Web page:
It is hard to believe, but here it is … another Mama’s Turn column from me. While you might just call this August’s issue, I call it the month I turn 49. To be honest, this birthday is kind of a non-event as I’ve been telling people I was “almost 50” since I was 40. Adding years always elicits a “wow, you look good for your age” response, and I am not against shortening my life span for a compliment. But while I have been saying I am 49 for a while, suddenly there are these daily reminders that I really am:
- When I am asked to input my date of birth on a website, I need to scroll WAAAAY down now.
- I have changed the type size on my computer screen to 16 point, and that is with my reading glasses on.
- No one IDs me … ever.
- My knees make these horrible sounds every time I bend down and then attempt to get back up.
- When I go swimming, I can no longer just look at my fingers to see if they are all prune-like and wrinkly as a sign it’s time to get out … BECAUSE THEY ARE ALWAYS PRUNE-LIKE AND WRINKLY.
- I have been known to call my husband on my cell phone to complain about how I can’t find my cell phone!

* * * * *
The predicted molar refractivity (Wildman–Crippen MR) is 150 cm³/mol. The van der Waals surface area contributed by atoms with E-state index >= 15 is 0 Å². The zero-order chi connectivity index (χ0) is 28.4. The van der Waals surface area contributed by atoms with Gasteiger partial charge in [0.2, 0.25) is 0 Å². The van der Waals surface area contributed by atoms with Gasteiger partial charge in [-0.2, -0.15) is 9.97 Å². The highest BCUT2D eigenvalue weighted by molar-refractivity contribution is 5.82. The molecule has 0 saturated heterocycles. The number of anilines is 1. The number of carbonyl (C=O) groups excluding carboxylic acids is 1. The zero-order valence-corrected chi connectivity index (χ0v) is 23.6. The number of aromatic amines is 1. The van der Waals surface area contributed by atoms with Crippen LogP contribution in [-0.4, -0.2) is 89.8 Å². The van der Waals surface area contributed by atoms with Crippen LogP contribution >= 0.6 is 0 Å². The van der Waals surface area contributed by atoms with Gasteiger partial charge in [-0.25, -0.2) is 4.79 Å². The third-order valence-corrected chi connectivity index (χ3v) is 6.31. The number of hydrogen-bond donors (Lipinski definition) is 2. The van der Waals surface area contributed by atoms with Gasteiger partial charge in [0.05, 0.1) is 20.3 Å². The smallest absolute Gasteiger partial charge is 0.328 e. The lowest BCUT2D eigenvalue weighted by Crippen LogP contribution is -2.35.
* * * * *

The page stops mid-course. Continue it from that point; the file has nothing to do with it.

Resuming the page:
- “Mom, finish your sentence,” my 17-year-old pleads. “Please, just finish your sentence.” (Apparently my mind wanders mid-thought? Wait, what was I saying?)
- Going out to dinner at 5 p.m. still feels too early, but a 9 p.m. movie seems really, really late.
- Drinking wine on my patio with friends is more appealing than happy hour at a crowded bar.
- I have suddenly become invisible to any man under 60.
There are some positive flip sides to all these “getting older” things. For instance, I finally am starting to not sweat the small stuff so much. I have learned to “lighten up,” to be more free-spirited, to try and focus on the positive and, most of all, to always find laughter. For example, after years of worrying if my children would turn out okay, and if not, if we would have enough bail money, I have learned to let go. I did what I could, and now it is time to accept them for who they are, their choices, their actions which they are responsible for. Turns out, they are amazing people! Of course, I am still resisting the urge to remind them constantly of all the blood, sweat, tears and outrageous amounts of chocolate and wine I consumed to get them there. But then I think about how fun it will be when they learn this for themselves when they have their own kids one day. Say, that’s another advantage of getting older. You can be snarky and people just blow it off as sassy and cute. I think I am going to like this whole middle-aged thing!
Sharon Fuentes is an award-winning freelance writer, special needs parenting advisor and the author of the book, The Don’t Freak Out Guide to Parenting Kids with Asperger’s. You can reach her at firstname.lastname@example.org.